In the present matter petitioner has provided only his motion and the People's opposition thereto; he has failed to furnish us with transcripts of either the grand jury proceeding or the hearing on his motion, and without those transcripts the record is insufficient to permit review of his Johnson claim.

[2b] In any event, even if the record were adequate the claim would be untenable: the Johnson rule is not retroactive (People v. McAlister (1976) 54 Cal. App. 3d 918, 925-926 [126 Cal.Rptr. 881]), and this indictment predated Johnson by two years.

[4] Second, petitioner contends that because the relevant constitutional provision speaks in the disjunctive in authorizing prosecution of felonies "either by indictment or ... by information" (Cal. Const., art. I, § 14; see also Pen. Code, § 737), the grand jury lacked jurisdiction to indict him while a complaint was pending against him on the same charge. The argument is untenable. The quoted constitutional language is merely descriptive of the two available methods of felony prosecution in California; it does not purport to prescribe the details of the procedures to be followed in either or to limit the district attorney's discretion in the manner now claimed by petitioner. The same contention, indeed, has already been held to be without merit. (People v. Collins (1922) 60 Cal. App. 263, 270 [212 P. 701] ("Of course, there is absolutely nothing in this point"); accord, People v. Diaz (1962) 206 Cal. App. 2d 651, 662-663 [24 Cal. Rptr. 367], disapproved on other grounds in People v. Perez (1965) 62 Cal. 2d 769, 776 [44 Cal. Rptr. 326, 401 P.2d 934]. And a similar federal rule seems firmly settled. (See, e.g., Byrnes v. United States (9th Cir. 1964) 327 F.2d 825, 834, cert. den., 377 U.S. 970 [12 L. Ed. 2d 739, 84 S. Ct. 1652].)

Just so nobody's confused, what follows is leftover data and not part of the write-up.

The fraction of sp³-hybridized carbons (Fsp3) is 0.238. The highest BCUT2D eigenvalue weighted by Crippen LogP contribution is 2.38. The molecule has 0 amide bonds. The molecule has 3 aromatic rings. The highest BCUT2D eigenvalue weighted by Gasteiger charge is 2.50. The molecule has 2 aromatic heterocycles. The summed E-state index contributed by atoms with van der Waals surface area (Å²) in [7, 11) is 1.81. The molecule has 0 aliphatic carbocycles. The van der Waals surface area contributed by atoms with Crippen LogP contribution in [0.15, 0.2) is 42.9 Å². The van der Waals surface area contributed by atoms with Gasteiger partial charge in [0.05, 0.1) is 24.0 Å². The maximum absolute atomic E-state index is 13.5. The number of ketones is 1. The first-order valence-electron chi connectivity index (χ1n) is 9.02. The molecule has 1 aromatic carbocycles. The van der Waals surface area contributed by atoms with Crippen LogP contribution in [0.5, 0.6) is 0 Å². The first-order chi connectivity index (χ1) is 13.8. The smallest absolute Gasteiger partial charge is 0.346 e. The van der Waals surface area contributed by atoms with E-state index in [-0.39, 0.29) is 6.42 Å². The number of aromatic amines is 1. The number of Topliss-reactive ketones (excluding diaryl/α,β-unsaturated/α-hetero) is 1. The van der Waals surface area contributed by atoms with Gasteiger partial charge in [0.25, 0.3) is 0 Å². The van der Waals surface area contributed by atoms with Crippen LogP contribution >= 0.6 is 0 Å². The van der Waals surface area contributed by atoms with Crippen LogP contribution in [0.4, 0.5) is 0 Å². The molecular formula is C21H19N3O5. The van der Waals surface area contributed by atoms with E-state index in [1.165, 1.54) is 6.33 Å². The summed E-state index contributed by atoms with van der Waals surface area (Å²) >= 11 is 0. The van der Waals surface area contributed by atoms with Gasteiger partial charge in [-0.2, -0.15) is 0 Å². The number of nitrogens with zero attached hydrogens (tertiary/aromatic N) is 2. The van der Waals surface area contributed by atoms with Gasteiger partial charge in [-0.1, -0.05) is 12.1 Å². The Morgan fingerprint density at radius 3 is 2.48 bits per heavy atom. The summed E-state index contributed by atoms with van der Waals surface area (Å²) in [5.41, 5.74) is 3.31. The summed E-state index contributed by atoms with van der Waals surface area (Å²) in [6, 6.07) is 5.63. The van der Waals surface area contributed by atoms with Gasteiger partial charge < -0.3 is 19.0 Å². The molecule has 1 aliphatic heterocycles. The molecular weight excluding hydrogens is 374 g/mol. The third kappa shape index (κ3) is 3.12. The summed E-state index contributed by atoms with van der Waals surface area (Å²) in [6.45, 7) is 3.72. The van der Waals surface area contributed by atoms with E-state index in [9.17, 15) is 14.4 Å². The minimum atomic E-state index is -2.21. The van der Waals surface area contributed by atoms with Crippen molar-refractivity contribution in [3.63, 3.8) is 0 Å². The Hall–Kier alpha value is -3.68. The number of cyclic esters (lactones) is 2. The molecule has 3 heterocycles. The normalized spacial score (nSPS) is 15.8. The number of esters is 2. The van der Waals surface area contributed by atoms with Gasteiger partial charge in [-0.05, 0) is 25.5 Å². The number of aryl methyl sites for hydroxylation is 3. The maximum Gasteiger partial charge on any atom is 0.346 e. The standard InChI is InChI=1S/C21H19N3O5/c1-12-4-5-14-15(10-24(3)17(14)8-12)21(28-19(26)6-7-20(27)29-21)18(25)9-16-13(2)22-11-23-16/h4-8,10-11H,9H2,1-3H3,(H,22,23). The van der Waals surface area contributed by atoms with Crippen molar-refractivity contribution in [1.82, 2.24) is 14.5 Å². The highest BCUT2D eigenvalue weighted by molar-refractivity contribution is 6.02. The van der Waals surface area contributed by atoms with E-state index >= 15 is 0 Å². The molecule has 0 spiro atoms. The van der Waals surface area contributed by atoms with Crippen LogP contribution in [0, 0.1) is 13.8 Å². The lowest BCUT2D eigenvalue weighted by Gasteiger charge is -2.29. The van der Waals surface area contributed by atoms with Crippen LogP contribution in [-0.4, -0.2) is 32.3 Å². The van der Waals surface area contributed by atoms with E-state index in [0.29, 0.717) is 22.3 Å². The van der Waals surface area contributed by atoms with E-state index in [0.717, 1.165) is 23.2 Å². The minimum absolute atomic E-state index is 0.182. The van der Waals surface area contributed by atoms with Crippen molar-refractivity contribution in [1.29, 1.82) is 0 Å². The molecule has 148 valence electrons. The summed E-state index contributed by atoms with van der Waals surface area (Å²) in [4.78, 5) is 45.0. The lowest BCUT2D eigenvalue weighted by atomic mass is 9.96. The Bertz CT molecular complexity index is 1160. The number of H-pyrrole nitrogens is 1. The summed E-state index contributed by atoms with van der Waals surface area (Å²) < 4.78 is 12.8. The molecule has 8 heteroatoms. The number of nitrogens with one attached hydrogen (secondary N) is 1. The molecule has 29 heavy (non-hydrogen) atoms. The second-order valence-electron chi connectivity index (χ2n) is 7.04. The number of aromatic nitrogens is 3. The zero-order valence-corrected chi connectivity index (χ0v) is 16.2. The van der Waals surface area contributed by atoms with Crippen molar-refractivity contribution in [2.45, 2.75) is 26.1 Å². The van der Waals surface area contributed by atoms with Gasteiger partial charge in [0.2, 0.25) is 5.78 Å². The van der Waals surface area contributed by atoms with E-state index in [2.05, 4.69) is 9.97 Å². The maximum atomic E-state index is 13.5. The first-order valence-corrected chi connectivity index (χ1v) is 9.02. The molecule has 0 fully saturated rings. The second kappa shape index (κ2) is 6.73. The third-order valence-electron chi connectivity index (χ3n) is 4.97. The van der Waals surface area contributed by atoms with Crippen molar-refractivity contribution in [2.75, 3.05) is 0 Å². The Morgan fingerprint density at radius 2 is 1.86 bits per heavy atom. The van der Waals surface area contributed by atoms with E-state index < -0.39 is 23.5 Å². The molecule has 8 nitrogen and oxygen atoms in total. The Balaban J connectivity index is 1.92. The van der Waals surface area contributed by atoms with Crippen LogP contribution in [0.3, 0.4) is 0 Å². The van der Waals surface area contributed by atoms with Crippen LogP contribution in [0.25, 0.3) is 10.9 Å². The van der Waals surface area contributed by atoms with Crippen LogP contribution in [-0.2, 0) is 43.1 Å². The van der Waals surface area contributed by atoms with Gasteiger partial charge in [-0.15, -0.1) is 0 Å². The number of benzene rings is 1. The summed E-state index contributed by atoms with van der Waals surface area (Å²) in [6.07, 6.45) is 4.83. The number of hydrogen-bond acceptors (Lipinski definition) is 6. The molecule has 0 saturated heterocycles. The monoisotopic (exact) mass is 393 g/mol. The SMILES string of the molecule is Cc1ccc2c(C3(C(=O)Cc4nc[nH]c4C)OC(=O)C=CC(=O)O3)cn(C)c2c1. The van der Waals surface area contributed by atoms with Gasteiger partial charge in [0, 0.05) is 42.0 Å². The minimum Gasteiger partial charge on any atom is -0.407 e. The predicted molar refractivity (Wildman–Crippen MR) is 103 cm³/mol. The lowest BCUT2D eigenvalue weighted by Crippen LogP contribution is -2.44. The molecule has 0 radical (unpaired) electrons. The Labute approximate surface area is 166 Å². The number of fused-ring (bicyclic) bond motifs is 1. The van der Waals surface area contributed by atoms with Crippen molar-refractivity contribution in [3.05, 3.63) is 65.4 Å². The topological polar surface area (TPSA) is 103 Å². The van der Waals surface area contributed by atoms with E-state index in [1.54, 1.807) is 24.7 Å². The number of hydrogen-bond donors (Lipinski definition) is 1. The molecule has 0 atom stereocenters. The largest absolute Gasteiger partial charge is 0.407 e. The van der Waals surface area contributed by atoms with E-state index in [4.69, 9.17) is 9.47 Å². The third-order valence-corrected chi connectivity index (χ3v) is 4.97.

It follows that petitioner is not entitled to the relief prayed for.

The alternative writ is discharged and the peremptory writ denied.

Bird, C. J., Tobriner, J., Clark, J., Richardson, J., Manuel, J., and Newman, J., concurred.

FN 1. We take judicial notice of this record. (Evid. Code, § 452, subd. (d).)